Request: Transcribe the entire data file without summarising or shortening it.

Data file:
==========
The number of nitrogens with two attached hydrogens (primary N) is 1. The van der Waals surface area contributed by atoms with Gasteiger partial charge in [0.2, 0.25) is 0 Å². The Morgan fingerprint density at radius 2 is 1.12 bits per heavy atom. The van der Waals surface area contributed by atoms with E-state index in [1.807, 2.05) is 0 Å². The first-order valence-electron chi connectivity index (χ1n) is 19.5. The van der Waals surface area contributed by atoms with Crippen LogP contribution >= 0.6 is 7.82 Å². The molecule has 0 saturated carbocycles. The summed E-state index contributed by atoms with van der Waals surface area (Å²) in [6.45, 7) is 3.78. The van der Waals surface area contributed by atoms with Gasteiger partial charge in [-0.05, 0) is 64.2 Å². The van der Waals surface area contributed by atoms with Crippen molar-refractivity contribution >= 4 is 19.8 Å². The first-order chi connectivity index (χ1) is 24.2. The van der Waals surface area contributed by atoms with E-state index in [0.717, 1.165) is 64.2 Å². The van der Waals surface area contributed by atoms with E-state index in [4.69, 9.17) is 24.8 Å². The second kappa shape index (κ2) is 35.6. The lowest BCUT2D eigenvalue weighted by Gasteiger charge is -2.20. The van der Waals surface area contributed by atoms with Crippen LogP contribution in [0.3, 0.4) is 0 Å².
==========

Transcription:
The number of nitrogens with two attached hydrogens (primary N) is 1. The van der Waals surface area contributed by atoms with Gasteiger partial charge in [0.2, 0.25) is 0 Å². The Morgan fingerprint density at radius 2 is 1.12 bits per heavy atom. The van der Waals surface area contributed by atoms with E-state index in [1.807, 2.05) is 0 Å². The first-order valence-electron chi connectivity index (χ1n) is 19.5. The van der Waals surface area contributed by atoms with Crippen LogP contribution >= 0.6 is 7.82 Å². The molecule has 0 saturated carbocycles. The summed E-state index contributed by atoms with van der Waals surface area (Å²) in [6.45, 7) is 3.78. The van der Waals surface area contributed by atoms with Gasteiger partial charge in [-0.05, 0) is 64.2 Å². The van der Waals surface area contributed by atoms with Crippen molar-refractivity contribution >= 4 is 19.8 Å². The first-order chi connectivity index (χ1) is 24.2. The van der Waals surface area contributed by atoms with E-state index in [0.717, 1.165) is 64.2 Å². The van der Waals surface area contributed by atoms with E-state index in [4.69, 9.17) is 24.8 Å². The second kappa shape index (κ2) is 35.6. The lowest BCUT2D eigenvalue weighted by Gasteiger charge is -2.20. The van der Waals surface area contributed by atoms with Crippen LogP contribution in [0.3, 0.4) is 0 Å².